“It really just was announced to me probably four weeks before the start date from my boss, the Dean of Students,” Rissel said, “She was like ‘hey, you might like this for the summer’ and I was like ‘Okay!’”
As a first time SHA,Rissel is excited to live on her own this summer and spend time at the Kress Center. Rissel said she loves every aspect of living on campus. “I’m on my own schedule,” she said.
When it comes to UWGB in general, Rissel enjoys the scenery around campus.
If Rissel is not at work, she can be found exercising, practicing piano, reading or listening to music.
Thanks for all you do, Rissel!
Name: Rissel Peguero Almonte
Year in school: Junior
Major/Minor: BA- Individualized Studies; minor in Human Dev and Psych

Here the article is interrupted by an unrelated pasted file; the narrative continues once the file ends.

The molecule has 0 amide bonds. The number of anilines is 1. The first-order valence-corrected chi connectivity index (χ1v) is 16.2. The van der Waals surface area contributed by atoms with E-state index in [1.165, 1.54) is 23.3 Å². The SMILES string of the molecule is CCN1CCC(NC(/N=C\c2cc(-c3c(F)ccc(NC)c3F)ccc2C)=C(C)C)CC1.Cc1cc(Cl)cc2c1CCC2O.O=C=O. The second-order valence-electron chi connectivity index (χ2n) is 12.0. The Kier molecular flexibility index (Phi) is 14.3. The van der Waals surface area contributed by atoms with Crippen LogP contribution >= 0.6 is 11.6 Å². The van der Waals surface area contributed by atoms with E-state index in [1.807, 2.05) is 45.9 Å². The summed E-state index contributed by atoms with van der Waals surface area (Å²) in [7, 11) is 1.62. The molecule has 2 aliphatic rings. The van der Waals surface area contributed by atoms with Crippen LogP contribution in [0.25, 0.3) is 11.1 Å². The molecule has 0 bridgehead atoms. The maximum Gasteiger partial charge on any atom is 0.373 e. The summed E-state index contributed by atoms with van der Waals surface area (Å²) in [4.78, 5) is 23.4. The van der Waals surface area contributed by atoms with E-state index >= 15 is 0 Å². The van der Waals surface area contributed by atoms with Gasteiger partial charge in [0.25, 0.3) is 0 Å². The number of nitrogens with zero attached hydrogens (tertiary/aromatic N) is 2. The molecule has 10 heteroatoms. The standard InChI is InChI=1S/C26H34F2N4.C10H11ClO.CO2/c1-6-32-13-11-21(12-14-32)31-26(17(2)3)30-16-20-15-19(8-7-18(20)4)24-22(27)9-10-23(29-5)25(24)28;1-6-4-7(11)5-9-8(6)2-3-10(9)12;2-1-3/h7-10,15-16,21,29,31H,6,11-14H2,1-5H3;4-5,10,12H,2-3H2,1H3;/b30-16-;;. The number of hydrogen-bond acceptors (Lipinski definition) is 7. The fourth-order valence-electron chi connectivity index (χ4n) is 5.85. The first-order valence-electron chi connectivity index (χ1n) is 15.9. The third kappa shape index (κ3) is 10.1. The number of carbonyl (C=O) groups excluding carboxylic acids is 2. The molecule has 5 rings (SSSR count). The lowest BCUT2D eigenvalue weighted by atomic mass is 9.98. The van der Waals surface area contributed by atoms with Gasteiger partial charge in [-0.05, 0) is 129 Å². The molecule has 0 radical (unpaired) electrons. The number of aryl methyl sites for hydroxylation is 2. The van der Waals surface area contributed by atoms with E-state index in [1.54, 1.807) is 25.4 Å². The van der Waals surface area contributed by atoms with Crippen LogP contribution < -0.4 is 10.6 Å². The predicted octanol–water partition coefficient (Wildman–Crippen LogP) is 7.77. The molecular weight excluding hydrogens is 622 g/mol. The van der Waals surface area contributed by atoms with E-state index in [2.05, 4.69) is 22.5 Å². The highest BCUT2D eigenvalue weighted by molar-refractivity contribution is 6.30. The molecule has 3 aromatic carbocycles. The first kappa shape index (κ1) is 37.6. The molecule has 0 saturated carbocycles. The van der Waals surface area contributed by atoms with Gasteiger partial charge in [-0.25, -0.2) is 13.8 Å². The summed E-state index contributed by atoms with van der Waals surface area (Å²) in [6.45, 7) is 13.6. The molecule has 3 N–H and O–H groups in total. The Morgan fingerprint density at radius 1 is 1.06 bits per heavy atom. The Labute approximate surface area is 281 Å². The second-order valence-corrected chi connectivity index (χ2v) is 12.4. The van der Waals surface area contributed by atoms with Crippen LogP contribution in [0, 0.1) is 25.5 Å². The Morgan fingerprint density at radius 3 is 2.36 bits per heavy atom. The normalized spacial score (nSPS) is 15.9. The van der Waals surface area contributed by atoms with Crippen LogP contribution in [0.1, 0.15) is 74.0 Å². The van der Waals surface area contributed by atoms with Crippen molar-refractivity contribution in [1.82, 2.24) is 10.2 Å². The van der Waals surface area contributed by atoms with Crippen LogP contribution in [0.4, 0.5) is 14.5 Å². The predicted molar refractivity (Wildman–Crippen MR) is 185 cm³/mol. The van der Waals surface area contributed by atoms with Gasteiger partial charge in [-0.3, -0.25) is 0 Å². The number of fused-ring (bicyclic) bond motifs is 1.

Hometown: Born in Dominican Republic….moved here (Green Bay) when I was five
Favorite Candy: Snickers
Favorite Book: Can’t decide!!!
Favorite Quote: “And whatever you do, do it for God and not for men” Colossians 3:23
Favorite TV show: Don’t really watch TV
Favorite Color: Green or red!!!
Favorite Class: Piano lessons and psychology classes
If you were auditioning for American Idol, what song would you sing?: Misty by Ella Fitzgerald
If someone were writing your biography, what would the title be?: Rizzle fo Shizzle iz da Dizzle
Do you have any pets?: Cat (tibby), Chihuahua (Tito)
If you could travel abroad anywhere, where would you go?: Portugal
Although this is Emily’s first time as a SHA, she has worked in Residence Life previously as an RA as well as being involved in RHAA for the past three years. Emily wished to become a SHA so she could work in Residence Life over the summer. The position may be new to her but Emily is enthusiastic about the job.